Additional revenues from the sale of carbon emissions reductions (offsets) could substantially increase the number of operations that would adopt a biogas recovery system. Findings in this study indicate that a carbon price of $13 per metric ton of carbon dioxide equivalent emissions (an initial price estimated under one scenario for a nationwide cap-and-trade program for greenhouse gases) would:
- induce dairy and hog operations to supply offsets equivalent to about 22 million tons of carbon dioxide annually, amounting to about 62 percent of the current greenhouse gas emissions from manure management in these industries, or about five percent of total greenhouse gas emissions from the U.S. agricultural sector
- allow dairy and hog operators as a group to earn up to $1.8 billion in additional profits over 15 years from installing methane digesters.
Currently, the price of electricity and onfarm electricity expenditures are key determinants of digester profitability. However, when carbon prices are above $4 per metric ton of CO2 equivalent emissions, carbon offset sales become a larger source of digester revenue than electricity generation. At a price of $13 per metric ton of CO2 equivalent emissions, revenues from emission reduction sales (offsets) contribute 66 percent of gross digester revenues for all dairy and hog operations, electricity sales contribute eight percent, and cost savings from avoided energy expenses contribute the remaining 26 percent.
At higher carbon prices, the distribution of profits from digesters reflects the location of large-scale operations and the prevalence of lagoons. Among states with the greatest number of dairies, the study finds that California, New York, Wisconsin, and Texas each have at least 100 such operations that would find it profitable to adopt a digester at a carbon price of $13 per metric ton of CO2 equivalent emissions. At the same price, North Carolina, Illinois, Indiana, Missouri and Oklahoma each have at least 100 hog farm operators who would find a methane digester profitable.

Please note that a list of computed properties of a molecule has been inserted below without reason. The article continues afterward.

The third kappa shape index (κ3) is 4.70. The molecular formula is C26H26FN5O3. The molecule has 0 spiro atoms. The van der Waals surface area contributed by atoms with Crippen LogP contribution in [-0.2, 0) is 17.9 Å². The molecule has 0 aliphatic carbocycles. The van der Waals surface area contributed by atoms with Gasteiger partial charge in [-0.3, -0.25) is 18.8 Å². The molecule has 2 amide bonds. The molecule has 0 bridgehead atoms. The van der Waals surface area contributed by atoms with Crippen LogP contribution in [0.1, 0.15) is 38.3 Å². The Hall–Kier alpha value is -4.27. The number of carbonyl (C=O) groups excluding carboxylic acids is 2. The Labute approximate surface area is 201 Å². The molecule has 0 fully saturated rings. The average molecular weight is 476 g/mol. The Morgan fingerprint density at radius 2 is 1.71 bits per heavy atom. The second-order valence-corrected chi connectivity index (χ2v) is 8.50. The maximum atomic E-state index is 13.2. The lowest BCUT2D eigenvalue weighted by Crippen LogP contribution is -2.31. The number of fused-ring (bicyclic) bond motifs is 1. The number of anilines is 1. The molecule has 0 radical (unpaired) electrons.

How was the study conducted?
We used a model of digester profitability to estimate how farm size, manure management methods, electricity prices and carbon prices affect producers’ decisions to adopt biogas recovery systems. Hog and dairy producers are assumed to adopt a digester if the present value of the discounted stream of profits (the net present value) is positive. Profits derive from electricity generation and carbon emission reductions sales less the digester construction and maintenance costs. Using case study information, we parameterized the model. Electricity price data are drawn from the U.S. Department of Energy, and methane emissions are estimated using State-level Intergovernmental Panel on Climate Change emission coefficients.
|Larger operations would be more likely to adopt a digester, and likely would earn substantially higher profits, on average, than smaller operations.|
By computing the present value of digester profits for every farm in nationally representative samples of dairy and hog operations (USDA’s Agricultural Resource Management Survey or ARMS), we used the model to provide an estimate of the number, size, and location of farms that would find it profitable to adopt a digester at any given carbon price. ARMS is conducted by USDA’s National Agricultural Statistics Service (NASS) in conjunction with the Economic Research Service. By predicting which operations would earn profits from digester adoption and then summing the reduction in tons of carbon dioxide equivalent emissions, it is possible to estimate the relationship between the price of carbon and the amount of emissions reduced by methane digesters on dairy and hog operations. We used the model to estimate how the present value of farm revenues changes with the carbon price and to simulate the effect of surplus electricity prices and government cost-share policies on the potential supply of carbon emissions reductions.
The full report can be viewed at www.ers.usda.gov/Publications/ERR111/ .
Nigel Key and Stacy Sneeringer are researchers with the U.S. Department of Agriculture’s Economic Research Service.